In a twist of events that left everyone in shock, Adobe, a multinational software company, suddenly conducted legal proceedings against Delta, the most widely used Nintendo game emulator, not due to emulation concerns, but as a result of logo design. Some new users are left confused when they are faced with the battle between a well-known application and a software biggie.

Overview Table:

ProductDelta Emulator
IssueLogo similarity to Adobe
Old LogoStylized Greek letter Delta
New LogoSword-sliced design (temporary)
App Store Ranking#6 in Entertainment (17,100 ratings)

Adobe’s Trademark Case and Apple’s Involvement

As per the report by TechCrunch, the developer from Delta filed the complaint on May 7th, 2023, which was responded with the revocation letter by Adobe. The documentary letter said Delta’s logo infringed Adobe’s trademark of famous “A” in the shape of logo, and legal action against Delta’s illegal activities was put into progress.

Miraculously, the compiler was not legally challenged by Nintendo, even though the gaming giant just started crusading on emulators now. Contrary to Pinterest, it was a legal shot that Adobe aimed at, claiming for the logo change.

Apple did also play the role, and it informed the developer of Delta that Adobe had asked them to pull the app from the store unless the emblem was modified.

Delta’s Defence and Interim Solution

The defence for the logos of the developer argued that their logos was a stylized version of the Greek letter “delta” , rather than Adobe’s uppercase “A”. However it is quite intricate to get out of legality traps so they come with a new logo that gives an impression of a line that crosses itself. It is likely a simple solution for the meantime.

However, the developer shared they are planning to make a “finall” new logo to complement the release of the new Delta 1.6.

Emulator’s Growth and Apple’s Policy Shift

Delta’s legal woes likely stem from its immense popularity on the App Store:

  • It was one of the first emulators that got approval after Apple easened its policies to give retro emulators a chance as long as they did not feature pirated games.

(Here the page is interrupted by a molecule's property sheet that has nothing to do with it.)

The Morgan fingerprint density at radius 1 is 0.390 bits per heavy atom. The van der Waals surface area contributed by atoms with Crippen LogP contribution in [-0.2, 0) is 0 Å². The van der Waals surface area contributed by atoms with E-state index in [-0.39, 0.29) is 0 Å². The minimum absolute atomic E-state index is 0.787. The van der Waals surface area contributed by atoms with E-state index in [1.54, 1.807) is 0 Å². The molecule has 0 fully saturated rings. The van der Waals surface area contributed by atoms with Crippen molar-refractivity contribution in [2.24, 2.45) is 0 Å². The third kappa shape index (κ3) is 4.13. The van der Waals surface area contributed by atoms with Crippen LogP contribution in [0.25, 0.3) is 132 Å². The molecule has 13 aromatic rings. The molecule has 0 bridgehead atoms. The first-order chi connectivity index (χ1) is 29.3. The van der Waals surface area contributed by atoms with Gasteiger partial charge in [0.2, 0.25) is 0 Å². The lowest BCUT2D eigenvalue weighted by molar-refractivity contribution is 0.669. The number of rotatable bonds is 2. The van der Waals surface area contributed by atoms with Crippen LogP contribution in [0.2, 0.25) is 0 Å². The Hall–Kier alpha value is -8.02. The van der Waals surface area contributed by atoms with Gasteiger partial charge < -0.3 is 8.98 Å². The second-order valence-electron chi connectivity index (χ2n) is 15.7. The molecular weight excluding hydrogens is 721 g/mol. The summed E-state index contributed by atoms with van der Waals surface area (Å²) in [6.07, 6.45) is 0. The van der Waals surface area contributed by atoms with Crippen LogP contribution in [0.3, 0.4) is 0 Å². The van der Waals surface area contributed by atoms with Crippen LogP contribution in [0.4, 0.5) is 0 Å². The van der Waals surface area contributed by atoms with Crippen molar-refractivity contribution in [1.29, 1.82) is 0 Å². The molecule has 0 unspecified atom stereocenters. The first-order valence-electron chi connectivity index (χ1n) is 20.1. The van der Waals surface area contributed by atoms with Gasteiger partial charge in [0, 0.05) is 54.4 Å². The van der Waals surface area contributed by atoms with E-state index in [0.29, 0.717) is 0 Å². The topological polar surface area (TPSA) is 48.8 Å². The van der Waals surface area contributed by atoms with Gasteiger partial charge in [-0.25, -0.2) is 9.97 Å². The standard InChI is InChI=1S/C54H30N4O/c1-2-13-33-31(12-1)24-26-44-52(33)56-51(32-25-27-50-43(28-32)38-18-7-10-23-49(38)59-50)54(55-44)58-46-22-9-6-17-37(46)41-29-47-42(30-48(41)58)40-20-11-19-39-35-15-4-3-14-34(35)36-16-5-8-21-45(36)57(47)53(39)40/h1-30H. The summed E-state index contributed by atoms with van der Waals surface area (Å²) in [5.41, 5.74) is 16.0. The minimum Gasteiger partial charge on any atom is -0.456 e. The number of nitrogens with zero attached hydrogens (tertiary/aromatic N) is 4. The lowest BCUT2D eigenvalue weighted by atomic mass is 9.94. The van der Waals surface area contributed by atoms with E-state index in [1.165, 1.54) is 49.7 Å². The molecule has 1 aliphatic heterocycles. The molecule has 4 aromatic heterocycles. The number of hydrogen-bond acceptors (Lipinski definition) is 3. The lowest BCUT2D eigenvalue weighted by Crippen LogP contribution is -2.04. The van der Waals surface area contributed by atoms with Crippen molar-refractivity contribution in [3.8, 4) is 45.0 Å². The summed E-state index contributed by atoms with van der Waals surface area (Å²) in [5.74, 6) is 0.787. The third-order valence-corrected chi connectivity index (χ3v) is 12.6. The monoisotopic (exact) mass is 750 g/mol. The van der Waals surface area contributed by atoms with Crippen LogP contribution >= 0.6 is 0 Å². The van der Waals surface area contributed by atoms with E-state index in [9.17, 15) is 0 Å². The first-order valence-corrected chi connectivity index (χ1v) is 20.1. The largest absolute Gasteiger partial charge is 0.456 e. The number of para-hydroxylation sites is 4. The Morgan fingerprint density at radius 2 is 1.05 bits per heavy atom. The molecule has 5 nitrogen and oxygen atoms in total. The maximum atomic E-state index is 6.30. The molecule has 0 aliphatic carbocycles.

• At the height of its fame, it was at the top of the Apple’s Online Store in the Entertainment section.
  • Right now, the entertainment spot is occupying the sixth spot with over 17,100 users who have rated it.

Such an outbreak in popularity could have been noticed by Adobe which forced them to take legal action concerning perceived logo similarity.

Community Reactions and Implications

The Delta logo controversy has sparked debates within the gaming and tech communities:

  • Adobe’s critics think it is going too far with the suits against a small gaming app claiming only a similarity of logo.
  • Some proponents claim that Delta must have been aware of the general trademark rights and brand issues of major companies.
  • This case creates doubts about the possibility of building an independent developer brand and logo.

While Delta is pushing through the legal waters, the emulator community is keenly seated, wondering if this is a new beginning for logo-related legal fights or just a rather isolated and one-time event of corporate struggle.


The Delta emulator logo case is a classic example of how upsetting legal terrain the independent developers have to deal with. People believe a trademark protection is OK, but the accusation against Adobe is considered as oppression against a small game. With Delta soon to unveil its final new logo, this case presented a learning experience about the copyright problems that may arise from software projects. Tech community will be keenly watching the outcome of this case and the wider impact it may have on logo designs and trademark enforcement in the future.